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J. Electrochem. Sci. Technol > Volume 14(3); 2023 > Article
Jung, Jun, Lee, Park, Cho, and Jang: Comparative Study on the Organic Solvent of IrO2–Ionomer Inks used for Spray Coating of Anode for Proton Exchange Membrane Water Electrolysis


Currently, spray coating has attracted interest in the mass production of anode catalyst layers for proton exchange membrane water electrolysis (PEMWE). The solvent in the spray ink is a critical factor for the catalyst dispersion in ink, the microstructure of the catalyst layer, and the PEMWE performance. Herein, various pure organic solvents were examined as a substitute for conventional isopropanol-deionized water (IPA-DIW) mixture for ink solvent. Among the polar solvents that exhibited better IrO2 dispersion over nonpolar solvents, 2-butanol (2-BuOH) was selected as a suitable candidate. The PEMWE single cells were fabricated using 2-BuOH at various ionomer contents, spray nozzle types, and drying temperatures, and their performance was compared to the cells fabricated using a conventional IPA-DIW mixture. The PEMWE single cells with 2-BuOH solvent showed good performances comparable to the conventional IPA-DIW mixture case and highly durable performances under accelerated degradation tests.

1. Introduction

To meet the 1.5°C target of global warming along with net zero emissions realized by energy transformation from fossil fuels to renewable energy, the utilization of hydrogen as a renewable energy carrier is required [13]. Hydrogen has been mainly produced from fossil fuels using steam methane reforming, which accounts for approximately 96% of the total hydrogen production [4]. Accordingly, water electrolysis using renewable electrical energy is urgently required for clean hydrogen production and the long-term storage of surplus electricity generated from solar and wind power units [5]. Among the various types of water electrolysis processes, proton exchange membrane water electrolysis (PEMWE) is the most suitable for clean hydrogen production because of its high current density, good load-following capability, fast response time, and compact size [6]. According to the International Energy Agency (IEA) report, “Net Zero Emissions by 2050 Scenario”, the demand for water electrolysis cell deployment is expected to reach 3,600 GW by 2050 [7]. However, for the full commercialization of PEMWE, further research and development focused on the scale-up (e.g., electrode area), automation, and fast production of water electrolysis cells are required to reduce material and manufacturing costs [7]. Therefore, it is necessary to develop fabrication techniques suitable for the mass production of PEMWE systems.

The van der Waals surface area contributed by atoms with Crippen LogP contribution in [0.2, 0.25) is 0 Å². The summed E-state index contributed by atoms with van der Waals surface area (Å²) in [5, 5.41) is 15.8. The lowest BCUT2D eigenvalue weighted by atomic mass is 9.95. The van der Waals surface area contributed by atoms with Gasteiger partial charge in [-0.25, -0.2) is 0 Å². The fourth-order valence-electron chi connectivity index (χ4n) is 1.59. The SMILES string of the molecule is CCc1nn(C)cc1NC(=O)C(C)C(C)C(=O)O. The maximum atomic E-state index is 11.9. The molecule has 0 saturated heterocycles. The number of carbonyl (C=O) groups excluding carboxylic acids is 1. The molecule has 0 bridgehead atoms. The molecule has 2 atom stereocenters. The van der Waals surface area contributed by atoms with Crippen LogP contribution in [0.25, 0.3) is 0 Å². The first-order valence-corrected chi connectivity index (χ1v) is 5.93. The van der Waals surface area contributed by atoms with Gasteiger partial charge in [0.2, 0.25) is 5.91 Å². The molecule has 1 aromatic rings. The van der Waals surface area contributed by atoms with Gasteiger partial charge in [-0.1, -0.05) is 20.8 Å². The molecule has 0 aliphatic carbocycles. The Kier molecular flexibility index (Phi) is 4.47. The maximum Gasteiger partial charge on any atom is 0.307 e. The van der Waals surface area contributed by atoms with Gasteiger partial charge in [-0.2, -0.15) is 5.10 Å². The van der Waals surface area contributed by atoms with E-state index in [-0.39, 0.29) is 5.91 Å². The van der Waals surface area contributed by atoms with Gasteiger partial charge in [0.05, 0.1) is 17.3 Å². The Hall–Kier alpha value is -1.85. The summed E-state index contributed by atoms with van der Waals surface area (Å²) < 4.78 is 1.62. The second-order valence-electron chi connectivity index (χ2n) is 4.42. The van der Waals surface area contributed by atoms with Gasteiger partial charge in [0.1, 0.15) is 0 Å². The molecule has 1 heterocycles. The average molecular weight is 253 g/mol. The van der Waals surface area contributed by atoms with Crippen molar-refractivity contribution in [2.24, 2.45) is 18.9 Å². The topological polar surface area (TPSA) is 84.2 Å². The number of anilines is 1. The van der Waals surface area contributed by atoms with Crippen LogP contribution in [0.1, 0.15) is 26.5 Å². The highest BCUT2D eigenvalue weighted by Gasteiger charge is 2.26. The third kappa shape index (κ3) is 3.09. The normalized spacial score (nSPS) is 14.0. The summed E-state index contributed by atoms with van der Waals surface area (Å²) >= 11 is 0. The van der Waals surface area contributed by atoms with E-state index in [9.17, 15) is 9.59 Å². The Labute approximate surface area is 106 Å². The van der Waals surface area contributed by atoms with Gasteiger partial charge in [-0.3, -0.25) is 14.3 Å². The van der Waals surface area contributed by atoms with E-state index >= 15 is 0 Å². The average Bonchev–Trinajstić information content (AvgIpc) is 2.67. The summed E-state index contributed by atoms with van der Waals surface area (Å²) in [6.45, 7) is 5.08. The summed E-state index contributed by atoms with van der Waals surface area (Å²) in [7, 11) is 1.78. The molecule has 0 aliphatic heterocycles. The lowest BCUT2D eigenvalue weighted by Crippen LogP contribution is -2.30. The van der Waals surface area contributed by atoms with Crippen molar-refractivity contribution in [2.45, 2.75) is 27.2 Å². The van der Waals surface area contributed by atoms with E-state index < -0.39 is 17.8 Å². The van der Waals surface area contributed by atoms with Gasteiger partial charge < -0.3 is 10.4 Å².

In PEMWE system, IrO2-based anode is one of the key components closely related to the performance of electrolysis cell, and various catalyst coating methods have been investigated: slot-die coating [8,9], spray coating [1017], electrodeposition [1821], sputtering [22], reactive spray deposition [23], atomic layer deposition [24], doctor blade coating [25,26], inkjet printing [27,28], impregnation–reduction [29], and so on. For mass production, the slot-die coating combined with roll-to-roll process, which has a high production rate [8,9], has been extensively developed by PEMWE companies such as Plug Power and NEL Hydrogen [30,31], while further improvement in the uniformity of the coated film [31,32] and the membrane swelling problem due to the long interaction time between the ink solvent and the membrane [8] are required for enhanced performances. In contrast, the spray coating technique can provide a high uniformity of coated layer, less vulnerability to membrane swelling, precise control of catalyst loading, and good scalability of coating area [8], even though its production rate is relatively low compared to the conventional slot-die coating. Also, the electrodeposition, where the catalyst precursors are directly transformed to the catalyst layers mainly on conductive porous transport layers (PTLs), is also expected to be an alternative technology for the mass production as it was reported to provide high performance [18,20,21], scalability, and the precise control of the catalyst loading amount.